19.4 The correlation coefficient

Generations of statistics students have been taught to quantify the relationship between two quantitative variables using the correlation coefficient. This is a number, designated r (“little-r”), that ranges between -1 and 1 and offers a very limited description of the relationship.

The correlation coefficient has an honorable historical priority: it came first among modeling techniques. Other than this, it has no fundamental significance to modeling and offers a very limited description of the relationship between two variables.

A good way to think about the correlation coefficient is in terms of a prediction model. As described in the previous section, $$R^2$$ is one way of quantifying the performance of a model. The correlation coefficient is merely the square-root of $$R^2$$.

So why not write the correlation coefficient as upper-case $$R$$ instead of lower-case $$r$$. The reason has to do with the restricted set of models to which the concept of $$r$$ applies.

• The model must involve a quantitative response variable and a single quantitative explanatory variable.
• The shape of the model must be a simple straight line; no curvature allowed.

One more thing about the correlation coefficient. In taking a square root of $$R^2$$, you have a choice between a positive or a negative branch. For instance, the square root of 0.25 is either -0.5 or +0.5. For the correlation coefficient, the sign will be that of the slope of the straight-line model.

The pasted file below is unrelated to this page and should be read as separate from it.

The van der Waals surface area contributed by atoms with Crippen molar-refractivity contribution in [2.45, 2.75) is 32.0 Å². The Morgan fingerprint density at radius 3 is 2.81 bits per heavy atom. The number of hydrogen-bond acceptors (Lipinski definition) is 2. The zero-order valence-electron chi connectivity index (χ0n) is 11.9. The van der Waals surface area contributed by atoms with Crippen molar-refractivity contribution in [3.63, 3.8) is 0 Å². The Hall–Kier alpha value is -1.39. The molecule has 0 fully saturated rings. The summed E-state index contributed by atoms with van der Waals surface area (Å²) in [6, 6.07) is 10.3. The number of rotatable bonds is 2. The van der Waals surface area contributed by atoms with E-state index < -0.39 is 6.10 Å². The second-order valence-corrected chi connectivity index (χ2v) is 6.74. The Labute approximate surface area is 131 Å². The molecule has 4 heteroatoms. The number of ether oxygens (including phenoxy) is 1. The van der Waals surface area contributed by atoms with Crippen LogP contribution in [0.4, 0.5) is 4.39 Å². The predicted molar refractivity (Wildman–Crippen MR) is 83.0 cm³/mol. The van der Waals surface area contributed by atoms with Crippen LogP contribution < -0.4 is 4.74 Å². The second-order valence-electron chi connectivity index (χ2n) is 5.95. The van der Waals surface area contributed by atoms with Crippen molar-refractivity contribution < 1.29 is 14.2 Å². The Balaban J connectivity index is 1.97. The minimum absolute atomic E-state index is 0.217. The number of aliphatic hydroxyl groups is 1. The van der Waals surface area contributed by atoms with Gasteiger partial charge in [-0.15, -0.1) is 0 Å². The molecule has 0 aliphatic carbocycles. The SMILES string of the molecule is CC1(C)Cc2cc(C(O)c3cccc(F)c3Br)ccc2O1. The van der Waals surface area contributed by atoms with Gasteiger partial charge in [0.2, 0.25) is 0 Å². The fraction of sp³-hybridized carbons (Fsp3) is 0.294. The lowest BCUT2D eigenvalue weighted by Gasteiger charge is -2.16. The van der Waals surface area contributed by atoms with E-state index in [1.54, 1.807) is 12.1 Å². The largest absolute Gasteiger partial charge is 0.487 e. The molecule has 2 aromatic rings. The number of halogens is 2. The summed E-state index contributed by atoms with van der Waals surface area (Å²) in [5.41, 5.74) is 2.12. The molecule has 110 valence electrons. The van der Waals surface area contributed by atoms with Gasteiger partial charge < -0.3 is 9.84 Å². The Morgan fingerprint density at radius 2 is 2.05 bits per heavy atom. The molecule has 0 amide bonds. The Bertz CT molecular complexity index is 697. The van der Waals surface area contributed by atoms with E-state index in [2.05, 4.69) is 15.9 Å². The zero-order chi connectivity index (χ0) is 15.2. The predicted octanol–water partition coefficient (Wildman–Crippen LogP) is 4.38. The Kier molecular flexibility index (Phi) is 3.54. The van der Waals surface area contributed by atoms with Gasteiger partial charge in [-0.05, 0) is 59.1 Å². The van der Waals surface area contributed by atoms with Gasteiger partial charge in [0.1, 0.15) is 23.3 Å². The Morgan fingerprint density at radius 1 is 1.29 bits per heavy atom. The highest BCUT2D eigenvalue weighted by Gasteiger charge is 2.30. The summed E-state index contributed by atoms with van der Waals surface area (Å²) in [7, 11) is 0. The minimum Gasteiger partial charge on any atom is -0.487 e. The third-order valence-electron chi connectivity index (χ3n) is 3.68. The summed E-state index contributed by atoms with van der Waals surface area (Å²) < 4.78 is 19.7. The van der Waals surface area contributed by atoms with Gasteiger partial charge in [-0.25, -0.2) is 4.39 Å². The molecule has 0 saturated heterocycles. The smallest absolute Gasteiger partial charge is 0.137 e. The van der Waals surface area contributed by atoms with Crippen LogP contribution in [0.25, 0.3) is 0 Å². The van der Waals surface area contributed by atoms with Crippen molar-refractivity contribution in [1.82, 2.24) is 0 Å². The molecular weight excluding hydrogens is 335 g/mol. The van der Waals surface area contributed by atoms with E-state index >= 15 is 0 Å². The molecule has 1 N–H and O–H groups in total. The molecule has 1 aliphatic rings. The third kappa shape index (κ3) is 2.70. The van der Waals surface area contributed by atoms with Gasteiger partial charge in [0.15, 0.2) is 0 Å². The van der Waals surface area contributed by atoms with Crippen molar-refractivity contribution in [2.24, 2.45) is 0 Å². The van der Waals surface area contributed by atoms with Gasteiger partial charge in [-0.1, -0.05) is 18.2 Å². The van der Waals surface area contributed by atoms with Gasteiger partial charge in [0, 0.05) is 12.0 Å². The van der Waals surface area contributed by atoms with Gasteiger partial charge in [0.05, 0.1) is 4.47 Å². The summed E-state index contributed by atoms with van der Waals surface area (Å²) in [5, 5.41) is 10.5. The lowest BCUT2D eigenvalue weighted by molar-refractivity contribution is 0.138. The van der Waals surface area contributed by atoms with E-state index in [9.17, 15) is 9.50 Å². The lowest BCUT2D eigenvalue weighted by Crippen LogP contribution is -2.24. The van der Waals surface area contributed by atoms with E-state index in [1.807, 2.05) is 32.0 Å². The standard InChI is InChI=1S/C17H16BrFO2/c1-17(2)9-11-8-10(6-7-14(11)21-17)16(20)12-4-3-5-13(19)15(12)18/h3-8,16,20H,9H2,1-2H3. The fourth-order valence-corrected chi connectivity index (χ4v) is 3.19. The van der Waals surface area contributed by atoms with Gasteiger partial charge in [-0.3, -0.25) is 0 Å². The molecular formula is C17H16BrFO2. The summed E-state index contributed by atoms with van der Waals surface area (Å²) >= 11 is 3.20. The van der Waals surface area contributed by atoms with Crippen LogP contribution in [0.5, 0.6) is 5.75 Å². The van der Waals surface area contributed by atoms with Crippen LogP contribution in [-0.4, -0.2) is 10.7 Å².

In writing this book, I was tempted to leave $$r$$ out entirely because little-r is of little use in data science.

19.5 Analysis of variance

We now have a quantity to measure variability, the variance (the square of the standard deviation), that allows us to partition variability in a response variable into components: the component accounted for by the explanatory variables and the component that is left over, that is, the component associated with the model error, $$\epsilon$$.

The statistics term analysis of variance refers exactly to this sort of partitioning of variability. The word “analysis” means “to take apart.”

One way to use analysis of variance splits up the “credit” each explanatory variable deserves in accounting for the response variable. Let’s illustrate this using three explanatory variables, distance, climb, and runner’s sex in modeling the winning times in Scottish hill races.

The strategy is to build a series of nested models. In our example, the models will be:

1. model output is constant – the no-input model
2. time ~ distance
3. time ~ distance + climb
4. time ~ distance + climb + sex

Notice that model (4) includes all the explanatory variables in model (3), and model (3) includes all the explanatory variables in model (3). That’s nesting.

Table 19.3 shows how the partitioning of variability into a component associated with the model and a component associated with the error $$\epsilon$$.

Table 19.3: The partitioning of variance by a series of four nested models.

model variance_of_model_output variance_of_model_error
no input 0 9,759,503
time ~ distance 8,342,237 1,417,266
time ~ distance + climb 9,001,456 758,047
time ~ distance + climb + sex 9,158,149 601,355